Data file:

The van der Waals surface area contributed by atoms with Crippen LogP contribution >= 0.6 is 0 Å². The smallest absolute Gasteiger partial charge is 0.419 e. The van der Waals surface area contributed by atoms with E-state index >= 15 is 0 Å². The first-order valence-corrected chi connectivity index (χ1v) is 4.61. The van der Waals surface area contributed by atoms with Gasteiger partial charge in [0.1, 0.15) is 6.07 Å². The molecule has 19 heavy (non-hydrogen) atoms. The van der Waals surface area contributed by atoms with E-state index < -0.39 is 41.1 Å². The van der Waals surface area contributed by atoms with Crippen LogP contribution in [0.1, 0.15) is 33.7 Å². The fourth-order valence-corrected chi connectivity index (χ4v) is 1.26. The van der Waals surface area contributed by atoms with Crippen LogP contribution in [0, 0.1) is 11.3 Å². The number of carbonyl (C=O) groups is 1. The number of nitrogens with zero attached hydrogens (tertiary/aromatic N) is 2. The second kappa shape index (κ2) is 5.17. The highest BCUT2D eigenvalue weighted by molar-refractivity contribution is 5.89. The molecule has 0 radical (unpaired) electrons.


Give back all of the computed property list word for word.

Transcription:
The van der Waals surface area contributed by atoms with Crippen LogP contribution >= 0.6 is 0 Å². The smallest absolute Gasteiger partial charge is 0.419 e. The van der Waals surface area contributed by atoms with E-state index >= 15 is 0 Å². The first-order valence-corrected chi connectivity index (χ1v) is 4.61. The van der Waals surface area contributed by atoms with Gasteiger partial charge in [0.1, 0.15) is 6.07 Å². The molecule has 19 heavy (non-hydrogen) atoms. The van der Waals surface area contributed by atoms with E-state index < -0.39 is 41.1 Å². The van der Waals surface area contributed by atoms with Crippen LogP contribution in [0.1, 0.15) is 33.7 Å². The fourth-order valence-corrected chi connectivity index (χ4v) is 1.26. The van der Waals surface area contributed by atoms with Crippen LogP contribution in [0, 0.1) is 11.3 Å². The number of carbonyl (C=O) groups is 1. The number of nitrogens with zero attached hydrogens (tertiary/aromatic N) is 2. The second kappa shape index (κ2) is 5.17. The highest BCUT2D eigenvalue weighted by molar-refractivity contribution is 5.89. The molecule has 0 radical (unpaired) electrons.